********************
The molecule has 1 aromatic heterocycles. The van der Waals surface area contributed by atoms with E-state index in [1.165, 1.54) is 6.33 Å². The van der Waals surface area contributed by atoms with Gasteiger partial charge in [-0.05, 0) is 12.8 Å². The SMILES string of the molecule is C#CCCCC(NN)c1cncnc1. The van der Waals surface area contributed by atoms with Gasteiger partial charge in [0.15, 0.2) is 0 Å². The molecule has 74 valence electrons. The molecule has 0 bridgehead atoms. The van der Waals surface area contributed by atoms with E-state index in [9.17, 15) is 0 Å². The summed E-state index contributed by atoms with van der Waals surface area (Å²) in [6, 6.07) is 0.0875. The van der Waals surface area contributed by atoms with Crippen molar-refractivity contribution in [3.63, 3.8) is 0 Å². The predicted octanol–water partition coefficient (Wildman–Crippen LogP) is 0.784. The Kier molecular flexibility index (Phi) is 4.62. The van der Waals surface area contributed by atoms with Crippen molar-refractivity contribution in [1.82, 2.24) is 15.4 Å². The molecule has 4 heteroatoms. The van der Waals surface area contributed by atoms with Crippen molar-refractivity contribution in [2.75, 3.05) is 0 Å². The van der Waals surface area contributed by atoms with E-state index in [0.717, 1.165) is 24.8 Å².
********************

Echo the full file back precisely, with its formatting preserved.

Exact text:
The molecule has 1 aromatic heterocycles. The van der Waals surface area contributed by atoms with E-state index in [1.165, 1.54) is 6.33 Å². The van der Waals surface area contributed by atoms with Gasteiger partial charge in [-0.05, 0) is 12.8 Å². The SMILES string of the molecule is C#CCCCC(NN)c1cncnc1. The van der Waals surface area contributed by atoms with Gasteiger partial charge in [0.15, 0.2) is 0 Å². The molecule has 74 valence electrons. The molecule has 0 bridgehead atoms. The van der Waals surface area contributed by atoms with E-state index in [9.17, 15) is 0 Å². The summed E-state index contributed by atoms with van der Waals surface area (Å²) in [6, 6.07) is 0.0875. The van der Waals surface area contributed by atoms with Crippen molar-refractivity contribution in [3.63, 3.8) is 0 Å². The predicted octanol–water partition coefficient (Wildman–Crippen LogP) is 0.784. The Kier molecular flexibility index (Phi) is 4.62. The van der Waals surface area contributed by atoms with Crippen molar-refractivity contribution in [1.82, 2.24) is 15.4 Å². The molecule has 4 heteroatoms. The van der Waals surface area contributed by atoms with Crippen molar-refractivity contribution in [2.75, 3.05) is 0 Å². The van der Waals surface area contributed by atoms with E-state index in [0.717, 1.165) is 24.8 Å².